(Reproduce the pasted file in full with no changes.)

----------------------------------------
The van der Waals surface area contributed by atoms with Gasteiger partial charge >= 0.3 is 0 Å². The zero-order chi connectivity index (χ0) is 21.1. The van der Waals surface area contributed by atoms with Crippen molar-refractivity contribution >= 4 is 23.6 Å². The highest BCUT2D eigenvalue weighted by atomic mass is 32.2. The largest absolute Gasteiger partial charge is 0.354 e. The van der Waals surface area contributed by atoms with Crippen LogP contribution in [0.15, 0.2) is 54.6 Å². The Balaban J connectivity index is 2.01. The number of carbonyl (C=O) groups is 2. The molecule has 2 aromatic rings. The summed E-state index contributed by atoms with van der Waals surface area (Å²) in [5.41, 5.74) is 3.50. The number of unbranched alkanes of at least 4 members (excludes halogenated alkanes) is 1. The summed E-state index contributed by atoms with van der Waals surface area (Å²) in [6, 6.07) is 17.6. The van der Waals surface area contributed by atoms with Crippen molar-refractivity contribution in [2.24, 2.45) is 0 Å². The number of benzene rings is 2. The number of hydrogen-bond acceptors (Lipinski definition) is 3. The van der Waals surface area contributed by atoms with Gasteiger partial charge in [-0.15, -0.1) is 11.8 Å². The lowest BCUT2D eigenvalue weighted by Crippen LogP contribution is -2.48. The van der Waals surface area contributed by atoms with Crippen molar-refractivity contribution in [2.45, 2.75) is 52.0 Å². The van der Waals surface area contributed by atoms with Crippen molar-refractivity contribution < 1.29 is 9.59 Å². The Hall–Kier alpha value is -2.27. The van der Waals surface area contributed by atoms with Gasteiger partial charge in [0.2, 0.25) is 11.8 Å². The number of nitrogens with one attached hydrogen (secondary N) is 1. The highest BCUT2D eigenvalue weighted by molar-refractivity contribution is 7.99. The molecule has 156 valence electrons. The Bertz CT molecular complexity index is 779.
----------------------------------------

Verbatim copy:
The van der Waals surface area contributed by atoms with Gasteiger partial charge >= 0.3 is 0 Å². The zero-order chi connectivity index (χ0) is 21.1. The van der Waals surface area contributed by atoms with Crippen molar-refractivity contribution >= 4 is 23.6 Å². The highest BCUT2D eigenvalue weighted by atomic mass is 32.2. The largest absolute Gasteiger partial charge is 0.354 e. The van der Waals surface area contributed by atoms with Crippen LogP contribution in [0.15, 0.2) is 54.6 Å². The Balaban J connectivity index is 2.01. The number of carbonyl (C=O) groups is 2. The molecule has 2 aromatic rings. The summed E-state index contributed by atoms with van der Waals surface area (Å²) in [5.41, 5.74) is 3.50. The number of unbranched alkanes of at least 4 members (excludes halogenated alkanes) is 1. The summed E-state index contributed by atoms with van der Waals surface area (Å²) in [6, 6.07) is 17.6. The van der Waals surface area contributed by atoms with Crippen molar-refractivity contribution in [2.24, 2.45) is 0 Å². The number of benzene rings is 2. The number of hydrogen-bond acceptors (Lipinski definition) is 3. The van der Waals surface area contributed by atoms with Gasteiger partial charge in [-0.15, -0.1) is 11.8 Å². The lowest BCUT2D eigenvalue weighted by Crippen LogP contribution is -2.48. The van der Waals surface area contributed by atoms with Crippen molar-refractivity contribution in [2.45, 2.75) is 52.0 Å². The van der Waals surface area contributed by atoms with Crippen molar-refractivity contribution < 1.29 is 9.59 Å². The Hall–Kier alpha value is -2.27. The van der Waals surface area contributed by atoms with Gasteiger partial charge in [0.2, 0.25) is 11.8 Å². The number of nitrogens with one attached hydrogen (secondary N) is 1. The highest BCUT2D eigenvalue weighted by molar-refractivity contribution is 7.99. The molecule has 156 valence electrons. The Bertz CT molecular complexity index is 779.